That user also found that rather than forcing ticket-holders to reset their passwords if they lost them, the system simply emailed their passwords to them in plain text, a practice that makes stealing accounts particularly easy for hackers.

But that wasn’t all. It was also discovered that the admin password for the website was “adminadmin,” and that the system left its users wide open to have their data stolen.

“After logging in,” Marai wrote in his blog post, “people were also able to get the data of other users (probably through manipulating the url, the news report was not 100% clear here).” Marai added: “To register, you have to provide your name, your address and an ID number (national id, driving license or passport).” All of those materials had the potential to be easily stolen by anyone with access to an account.

According to a Facebook post written by the teen who originally found the pricing bug, the BKK had initially responded to his email saying only that the pass he bought for $0.20 had been invalidated. Then, after stories about the bugs spread through Hungarian media, the transport authority took a different approach. The BKK, along with T-Systems Hungary, a subsidiary of Deutsche Telekom that helped build the e-ticketing system, said their systems had been repeatedly attacked by hackers, and that the teen in question had not alerted the authorities as he claimed.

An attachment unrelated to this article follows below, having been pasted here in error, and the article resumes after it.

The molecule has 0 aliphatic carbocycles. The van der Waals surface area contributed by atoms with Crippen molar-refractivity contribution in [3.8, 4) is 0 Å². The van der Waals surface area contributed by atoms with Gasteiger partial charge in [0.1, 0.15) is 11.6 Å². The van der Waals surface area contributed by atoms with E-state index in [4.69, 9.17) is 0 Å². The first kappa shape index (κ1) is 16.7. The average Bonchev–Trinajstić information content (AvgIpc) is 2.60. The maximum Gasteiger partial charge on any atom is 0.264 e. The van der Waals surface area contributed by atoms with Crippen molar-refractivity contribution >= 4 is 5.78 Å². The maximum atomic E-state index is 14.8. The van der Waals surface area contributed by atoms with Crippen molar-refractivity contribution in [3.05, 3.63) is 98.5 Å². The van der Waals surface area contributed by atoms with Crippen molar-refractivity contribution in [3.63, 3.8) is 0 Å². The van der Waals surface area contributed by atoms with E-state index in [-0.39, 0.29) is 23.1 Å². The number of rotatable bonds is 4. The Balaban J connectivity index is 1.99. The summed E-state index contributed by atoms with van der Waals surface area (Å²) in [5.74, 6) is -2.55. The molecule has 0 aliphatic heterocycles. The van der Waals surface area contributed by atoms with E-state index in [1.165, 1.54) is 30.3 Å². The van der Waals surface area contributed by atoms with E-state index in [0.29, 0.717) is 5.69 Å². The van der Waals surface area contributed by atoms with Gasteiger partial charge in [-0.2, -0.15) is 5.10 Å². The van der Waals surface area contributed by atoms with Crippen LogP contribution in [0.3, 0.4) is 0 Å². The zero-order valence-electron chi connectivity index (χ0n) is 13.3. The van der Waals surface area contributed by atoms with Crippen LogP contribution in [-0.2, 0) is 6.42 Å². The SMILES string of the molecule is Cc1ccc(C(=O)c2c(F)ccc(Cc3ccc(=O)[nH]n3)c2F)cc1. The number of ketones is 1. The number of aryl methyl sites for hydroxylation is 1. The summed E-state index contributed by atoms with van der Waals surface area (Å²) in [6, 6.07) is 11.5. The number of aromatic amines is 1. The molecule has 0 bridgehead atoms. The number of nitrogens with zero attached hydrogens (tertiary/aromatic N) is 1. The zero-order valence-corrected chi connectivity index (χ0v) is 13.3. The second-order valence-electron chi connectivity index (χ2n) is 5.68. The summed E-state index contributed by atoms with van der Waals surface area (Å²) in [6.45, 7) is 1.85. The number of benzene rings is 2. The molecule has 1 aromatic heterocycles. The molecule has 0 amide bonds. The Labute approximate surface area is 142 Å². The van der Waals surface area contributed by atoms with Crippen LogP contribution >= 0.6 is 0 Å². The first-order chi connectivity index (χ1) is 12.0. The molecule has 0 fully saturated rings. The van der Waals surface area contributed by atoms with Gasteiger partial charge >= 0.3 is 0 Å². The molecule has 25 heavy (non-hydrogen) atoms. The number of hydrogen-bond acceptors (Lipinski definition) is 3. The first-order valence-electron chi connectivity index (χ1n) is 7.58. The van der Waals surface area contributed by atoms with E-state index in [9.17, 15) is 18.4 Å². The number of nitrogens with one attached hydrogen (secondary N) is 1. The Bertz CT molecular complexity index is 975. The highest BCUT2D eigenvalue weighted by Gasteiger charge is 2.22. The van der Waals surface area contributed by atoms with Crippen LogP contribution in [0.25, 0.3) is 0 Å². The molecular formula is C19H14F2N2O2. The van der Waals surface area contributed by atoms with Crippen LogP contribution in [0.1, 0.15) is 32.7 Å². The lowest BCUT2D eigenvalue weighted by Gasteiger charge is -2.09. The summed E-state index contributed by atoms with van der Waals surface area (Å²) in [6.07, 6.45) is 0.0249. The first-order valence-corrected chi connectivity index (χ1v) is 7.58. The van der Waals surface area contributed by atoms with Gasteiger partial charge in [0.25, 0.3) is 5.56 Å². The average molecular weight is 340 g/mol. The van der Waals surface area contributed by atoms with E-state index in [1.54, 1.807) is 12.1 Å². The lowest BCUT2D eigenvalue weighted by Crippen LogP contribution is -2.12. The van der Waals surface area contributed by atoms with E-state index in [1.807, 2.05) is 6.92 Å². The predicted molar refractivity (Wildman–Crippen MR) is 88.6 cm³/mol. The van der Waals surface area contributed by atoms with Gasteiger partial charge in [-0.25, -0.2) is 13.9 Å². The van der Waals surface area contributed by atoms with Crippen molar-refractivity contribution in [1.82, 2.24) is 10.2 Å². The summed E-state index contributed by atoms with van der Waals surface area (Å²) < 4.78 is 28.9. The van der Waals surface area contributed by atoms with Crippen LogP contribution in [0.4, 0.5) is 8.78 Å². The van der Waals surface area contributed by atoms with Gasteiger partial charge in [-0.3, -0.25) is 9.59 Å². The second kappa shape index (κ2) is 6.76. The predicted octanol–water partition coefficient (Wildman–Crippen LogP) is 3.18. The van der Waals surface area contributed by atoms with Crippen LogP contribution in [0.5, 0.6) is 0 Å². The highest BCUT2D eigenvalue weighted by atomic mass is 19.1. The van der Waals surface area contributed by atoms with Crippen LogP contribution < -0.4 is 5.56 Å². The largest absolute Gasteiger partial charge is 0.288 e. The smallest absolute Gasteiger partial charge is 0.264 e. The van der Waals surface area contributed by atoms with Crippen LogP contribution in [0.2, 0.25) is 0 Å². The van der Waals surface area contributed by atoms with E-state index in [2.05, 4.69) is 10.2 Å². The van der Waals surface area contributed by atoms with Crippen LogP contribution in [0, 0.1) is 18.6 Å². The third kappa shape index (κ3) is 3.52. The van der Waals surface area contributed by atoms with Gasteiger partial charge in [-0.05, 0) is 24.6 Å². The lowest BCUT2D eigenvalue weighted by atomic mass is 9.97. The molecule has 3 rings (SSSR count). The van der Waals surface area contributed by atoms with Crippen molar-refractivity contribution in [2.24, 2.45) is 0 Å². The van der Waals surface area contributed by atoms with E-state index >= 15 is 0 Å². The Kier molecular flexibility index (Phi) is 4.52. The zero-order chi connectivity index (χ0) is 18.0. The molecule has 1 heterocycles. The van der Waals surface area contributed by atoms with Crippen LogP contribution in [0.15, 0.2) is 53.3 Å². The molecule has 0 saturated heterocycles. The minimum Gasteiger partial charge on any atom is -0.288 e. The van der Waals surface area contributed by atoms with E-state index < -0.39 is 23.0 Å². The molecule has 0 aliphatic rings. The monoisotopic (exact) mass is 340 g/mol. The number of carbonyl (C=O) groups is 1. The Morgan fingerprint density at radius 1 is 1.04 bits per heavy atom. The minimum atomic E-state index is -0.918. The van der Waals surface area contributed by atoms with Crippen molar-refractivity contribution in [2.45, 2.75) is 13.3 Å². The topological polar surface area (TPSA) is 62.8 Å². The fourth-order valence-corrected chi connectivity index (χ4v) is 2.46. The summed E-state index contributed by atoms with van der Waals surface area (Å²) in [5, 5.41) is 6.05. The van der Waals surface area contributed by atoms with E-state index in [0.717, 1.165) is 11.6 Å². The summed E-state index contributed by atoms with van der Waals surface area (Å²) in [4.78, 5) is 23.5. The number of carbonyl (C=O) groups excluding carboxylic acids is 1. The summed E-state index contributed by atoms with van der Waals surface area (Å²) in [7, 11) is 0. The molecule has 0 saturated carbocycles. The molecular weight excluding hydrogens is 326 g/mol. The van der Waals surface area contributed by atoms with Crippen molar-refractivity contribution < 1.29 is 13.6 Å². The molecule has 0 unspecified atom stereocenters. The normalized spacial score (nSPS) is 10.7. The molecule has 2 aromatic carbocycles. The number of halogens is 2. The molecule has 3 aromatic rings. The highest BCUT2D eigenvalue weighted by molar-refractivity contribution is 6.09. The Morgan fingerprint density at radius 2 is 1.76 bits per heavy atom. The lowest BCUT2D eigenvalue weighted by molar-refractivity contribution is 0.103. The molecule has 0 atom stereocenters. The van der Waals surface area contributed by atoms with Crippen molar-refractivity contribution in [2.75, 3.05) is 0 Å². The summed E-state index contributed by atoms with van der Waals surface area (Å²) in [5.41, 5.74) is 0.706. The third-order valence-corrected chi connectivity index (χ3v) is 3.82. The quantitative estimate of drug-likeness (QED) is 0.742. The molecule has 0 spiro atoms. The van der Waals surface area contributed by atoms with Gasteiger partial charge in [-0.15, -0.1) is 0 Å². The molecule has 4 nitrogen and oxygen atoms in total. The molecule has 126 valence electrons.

“I personally feel for the young man concerned,” said a representative for T-Systems in a statement. “However, I would like to underline that under the given circumstances we had no other option but to press charges against an unknown offender (as the young man did not contact us).”

The teen, who was released from custody a few hours after he was arrested, later shared a screenshot of the email he sent to the BKK.

[protected-iframe id=”03a5831191d88d09b8e7132fc6523c82-39587363-89831834″ info=”″ width=”500″ height=”607″ frameborder=”0″ style=”border:none;overflow:hidden” scrolling=”no”]

This is roughly what the email said, according to a Google translation:

Dear Title!
I found a security breach on their website, in the basket when I pay the price of the product (POST request) for what I want. (I got a monthly ticket for 50 Forints) I did not use the pass, my aim was clear and good. I just reported.

In another post, the 18-year-old said wouldn’t have been able to use the ticket because, he said, “I don’t even live near Budapest.” Since his arrest was first reported, more than 47,000 users have left one-star reviews on the BKK’s Facebook page in protest.

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